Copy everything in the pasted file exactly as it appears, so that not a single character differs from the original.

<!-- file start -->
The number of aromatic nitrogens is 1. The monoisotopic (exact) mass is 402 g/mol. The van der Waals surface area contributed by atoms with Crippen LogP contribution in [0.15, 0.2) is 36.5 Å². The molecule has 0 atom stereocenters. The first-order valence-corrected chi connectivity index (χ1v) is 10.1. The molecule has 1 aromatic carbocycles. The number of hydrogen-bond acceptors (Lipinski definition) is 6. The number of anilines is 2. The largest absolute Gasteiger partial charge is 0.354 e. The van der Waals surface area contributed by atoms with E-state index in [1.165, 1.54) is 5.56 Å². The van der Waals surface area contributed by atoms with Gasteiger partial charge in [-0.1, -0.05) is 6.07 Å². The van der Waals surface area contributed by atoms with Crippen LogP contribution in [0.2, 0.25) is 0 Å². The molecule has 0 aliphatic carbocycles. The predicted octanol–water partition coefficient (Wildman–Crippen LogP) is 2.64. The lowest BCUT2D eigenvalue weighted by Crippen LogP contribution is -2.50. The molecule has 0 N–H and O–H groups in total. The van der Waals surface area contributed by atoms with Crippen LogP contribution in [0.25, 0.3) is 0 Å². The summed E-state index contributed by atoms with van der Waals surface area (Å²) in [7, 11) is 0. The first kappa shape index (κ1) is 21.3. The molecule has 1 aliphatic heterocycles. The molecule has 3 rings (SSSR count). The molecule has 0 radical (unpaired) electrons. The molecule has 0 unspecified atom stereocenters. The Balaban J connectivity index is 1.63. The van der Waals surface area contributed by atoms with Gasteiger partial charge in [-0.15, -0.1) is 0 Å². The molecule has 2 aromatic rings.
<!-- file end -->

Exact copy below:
The number of aromatic nitrogens is 1. The monoisotopic (exact) mass is 402 g/mol. The van der Waals surface area contributed by atoms with Crippen LogP contribution in [0.15, 0.2) is 36.5 Å². The molecule has 0 atom stereocenters. The first-order valence-corrected chi connectivity index (χ1v) is 10.1. The molecule has 1 aromatic carbocycles. The number of hydrogen-bond acceptors (Lipinski definition) is 6. The number of anilines is 2. The largest absolute Gasteiger partial charge is 0.354 e. The van der Waals surface area contributed by atoms with E-state index in [1.165, 1.54) is 5.56 Å². The van der Waals surface area contributed by atoms with Gasteiger partial charge in [-0.1, -0.05) is 6.07 Å². The van der Waals surface area contributed by atoms with Crippen LogP contribution in [0.2, 0.25) is 0 Å². The molecule has 0 aliphatic carbocycles. The predicted octanol–water partition coefficient (Wildman–Crippen LogP) is 2.64. The lowest BCUT2D eigenvalue weighted by Crippen LogP contribution is -2.50. The molecule has 0 N–H and O–H groups in total. The van der Waals surface area contributed by atoms with Crippen LogP contribution in [0.25, 0.3) is 0 Å². The summed E-state index contributed by atoms with van der Waals surface area (Å²) in [7, 11) is 0. The first kappa shape index (κ1) is 21.3. The molecule has 1 aliphatic heterocycles. The molecule has 3 rings (SSSR count). The molecule has 0 radical (unpaired) electrons. The molecule has 0 unspecified atom stereocenters. The Balaban J connectivity index is 1.63. The van der Waals surface area contributed by atoms with Gasteiger partial charge in [-0.15, -0.1) is 0 Å². The molecule has 2 aromatic rings.